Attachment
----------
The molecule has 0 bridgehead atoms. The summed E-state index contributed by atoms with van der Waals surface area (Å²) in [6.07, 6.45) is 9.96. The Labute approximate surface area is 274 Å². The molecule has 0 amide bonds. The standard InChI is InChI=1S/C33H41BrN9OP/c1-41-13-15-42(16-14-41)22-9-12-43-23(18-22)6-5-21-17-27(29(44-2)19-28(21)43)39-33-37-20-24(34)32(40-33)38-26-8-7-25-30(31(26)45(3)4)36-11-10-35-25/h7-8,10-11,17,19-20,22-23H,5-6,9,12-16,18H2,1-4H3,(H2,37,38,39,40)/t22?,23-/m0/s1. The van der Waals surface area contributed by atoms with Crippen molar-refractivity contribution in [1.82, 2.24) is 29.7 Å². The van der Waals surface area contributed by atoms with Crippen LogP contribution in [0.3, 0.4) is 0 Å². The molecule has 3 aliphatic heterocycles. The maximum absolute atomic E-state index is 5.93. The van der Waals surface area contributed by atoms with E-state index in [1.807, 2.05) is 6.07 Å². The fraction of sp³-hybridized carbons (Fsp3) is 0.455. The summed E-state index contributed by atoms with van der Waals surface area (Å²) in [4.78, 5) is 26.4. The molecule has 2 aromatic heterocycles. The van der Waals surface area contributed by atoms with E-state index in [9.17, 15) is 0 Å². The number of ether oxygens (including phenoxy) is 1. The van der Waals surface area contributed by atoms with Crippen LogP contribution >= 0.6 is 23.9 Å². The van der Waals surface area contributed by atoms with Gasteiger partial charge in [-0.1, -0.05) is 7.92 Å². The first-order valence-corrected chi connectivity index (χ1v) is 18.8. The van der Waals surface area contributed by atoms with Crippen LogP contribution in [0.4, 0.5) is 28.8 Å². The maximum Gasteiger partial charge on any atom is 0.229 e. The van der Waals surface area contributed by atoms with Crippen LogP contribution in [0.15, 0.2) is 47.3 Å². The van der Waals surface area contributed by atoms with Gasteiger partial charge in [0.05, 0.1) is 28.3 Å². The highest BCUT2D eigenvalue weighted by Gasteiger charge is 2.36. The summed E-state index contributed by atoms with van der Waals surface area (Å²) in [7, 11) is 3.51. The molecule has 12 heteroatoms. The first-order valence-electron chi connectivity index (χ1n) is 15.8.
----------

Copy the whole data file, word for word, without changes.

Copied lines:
The molecule has 0 bridgehead atoms. The summed E-state index contributed by atoms with van der Waals surface area (Å²) in [6.07, 6.45) is 9.96. The Labute approximate surface area is 274 Å². The molecule has 0 amide bonds. The standard InChI is InChI=1S/C33H41BrN9OP/c1-41-13-15-42(16-14-41)22-9-12-43-23(18-22)6-5-21-17-27(29(44-2)19-28(21)43)39-33-37-20-24(34)32(40-33)38-26-8-7-25-30(31(26)45(3)4)36-11-10-35-25/h7-8,10-11,17,19-20,22-23H,5-6,9,12-16,18H2,1-4H3,(H2,37,38,39,40)/t22?,23-/m0/s1. The van der Waals surface area contributed by atoms with Crippen molar-refractivity contribution in [1.82, 2.24) is 29.7 Å². The van der Waals surface area contributed by atoms with Crippen LogP contribution in [0.3, 0.4) is 0 Å². The molecule has 3 aliphatic heterocycles. The maximum absolute atomic E-state index is 5.93. The van der Waals surface area contributed by atoms with E-state index in [1.807, 2.05) is 6.07 Å². The fraction of sp³-hybridized carbons (Fsp3) is 0.455. The summed E-state index contributed by atoms with van der Waals surface area (Å²) in [4.78, 5) is 26.4. The molecule has 2 aromatic heterocycles. The van der Waals surface area contributed by atoms with E-state index in [9.17, 15) is 0 Å². The number of ether oxygens (including phenoxy) is 1. The van der Waals surface area contributed by atoms with Crippen LogP contribution >= 0.6 is 23.9 Å². The van der Waals surface area contributed by atoms with Gasteiger partial charge in [-0.1, -0.05) is 7.92 Å². The first-order valence-corrected chi connectivity index (χ1v) is 18.8. The van der Waals surface area contributed by atoms with Crippen LogP contribution in [0.4, 0.5) is 28.8 Å². The maximum Gasteiger partial charge on any atom is 0.229 e. The van der Waals surface area contributed by atoms with Crippen LogP contribution in [0.15, 0.2) is 47.3 Å². The van der Waals surface area contributed by atoms with Gasteiger partial charge in [0.05, 0.1) is 28.3 Å². The highest BCUT2D eigenvalue weighted by Gasteiger charge is 2.36. The summed E-state index contributed by atoms with van der Waals surface area (Å²) in [7, 11) is 3.51. The molecule has 12 heteroatoms. The first-order valence-electron chi connectivity index (χ1n) is 15.8.